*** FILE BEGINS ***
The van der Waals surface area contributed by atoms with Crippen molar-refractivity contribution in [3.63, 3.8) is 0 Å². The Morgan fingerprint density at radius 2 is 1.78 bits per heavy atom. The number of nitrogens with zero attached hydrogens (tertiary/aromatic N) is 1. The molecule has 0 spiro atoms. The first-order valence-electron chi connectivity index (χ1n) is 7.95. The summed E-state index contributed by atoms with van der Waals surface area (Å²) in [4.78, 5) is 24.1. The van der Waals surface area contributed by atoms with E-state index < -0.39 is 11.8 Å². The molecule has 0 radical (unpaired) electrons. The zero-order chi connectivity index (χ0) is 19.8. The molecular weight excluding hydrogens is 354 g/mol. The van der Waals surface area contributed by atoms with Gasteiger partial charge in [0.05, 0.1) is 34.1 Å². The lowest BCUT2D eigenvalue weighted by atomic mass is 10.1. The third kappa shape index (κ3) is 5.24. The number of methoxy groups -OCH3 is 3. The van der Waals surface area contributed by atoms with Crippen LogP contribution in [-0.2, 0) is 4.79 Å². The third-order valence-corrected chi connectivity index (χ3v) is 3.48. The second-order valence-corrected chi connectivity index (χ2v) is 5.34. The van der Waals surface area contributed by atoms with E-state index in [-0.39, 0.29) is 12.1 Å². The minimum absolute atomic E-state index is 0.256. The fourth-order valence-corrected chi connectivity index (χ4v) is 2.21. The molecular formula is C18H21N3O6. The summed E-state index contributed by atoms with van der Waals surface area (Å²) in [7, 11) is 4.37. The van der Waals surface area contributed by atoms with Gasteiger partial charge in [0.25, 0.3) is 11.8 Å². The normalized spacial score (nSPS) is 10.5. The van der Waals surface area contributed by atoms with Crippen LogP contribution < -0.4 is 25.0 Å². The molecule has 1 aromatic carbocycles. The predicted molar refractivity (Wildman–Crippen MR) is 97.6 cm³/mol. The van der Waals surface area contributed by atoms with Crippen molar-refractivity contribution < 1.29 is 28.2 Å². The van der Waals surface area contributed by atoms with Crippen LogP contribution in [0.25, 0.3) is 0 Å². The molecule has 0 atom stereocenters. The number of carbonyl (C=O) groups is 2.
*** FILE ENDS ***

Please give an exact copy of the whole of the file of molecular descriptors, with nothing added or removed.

The van der Waals surface area contributed by atoms with Crippen molar-refractivity contribution in [3.63, 3.8) is 0 Å². The Morgan fingerprint density at radius 2 is 1.78 bits per heavy atom. The number of nitrogens with zero attached hydrogens (tertiary/aromatic N) is 1. The molecule has 0 spiro atoms. The first-order valence-electron chi connectivity index (χ1n) is 7.95. The summed E-state index contributed by atoms with van der Waals surface area (Å²) in [4.78, 5) is 24.1. The van der Waals surface area contributed by atoms with E-state index < -0.39 is 11.8 Å². The molecule has 0 radical (unpaired) electrons. The zero-order chi connectivity index (χ0) is 19.8. The molecular weight excluding hydrogens is 354 g/mol. The van der Waals surface area contributed by atoms with Gasteiger partial charge in [0.05, 0.1) is 34.1 Å². The lowest BCUT2D eigenvalue weighted by atomic mass is 10.1. The third kappa shape index (κ3) is 5.24. The number of methoxy groups -OCH3 is 3. The van der Waals surface area contributed by atoms with Crippen LogP contribution in [-0.2, 0) is 4.79 Å². The third-order valence-corrected chi connectivity index (χ3v) is 3.48. The second-order valence-corrected chi connectivity index (χ2v) is 5.34. The van der Waals surface area contributed by atoms with E-state index in [-0.39, 0.29) is 12.1 Å². The minimum absolute atomic E-state index is 0.256. The fourth-order valence-corrected chi connectivity index (χ4v) is 2.21. The molecular formula is C18H21N3O6. The summed E-state index contributed by atoms with van der Waals surface area (Å²) in [7, 11) is 4.37. The van der Waals surface area contributed by atoms with Gasteiger partial charge in [0.25, 0.3) is 11.8 Å². The normalized spacial score (nSPS) is 10.5. The van der Waals surface area contributed by atoms with Crippen LogP contribution < -0.4 is 25.0 Å². The molecule has 1 aromatic carbocycles. The predicted molar refractivity (Wildman–Crippen MR) is 97.6 cm³/mol. The van der Waals surface area contributed by atoms with Crippen molar-refractivity contribution < 1.29 is 28.2 Å². The van der Waals surface area contributed by atoms with Crippen LogP contribution in [0.25, 0.3) is 0 Å². The molecule has 0 atom stereocenters. The number of carbonyl (C=O) groups is 2.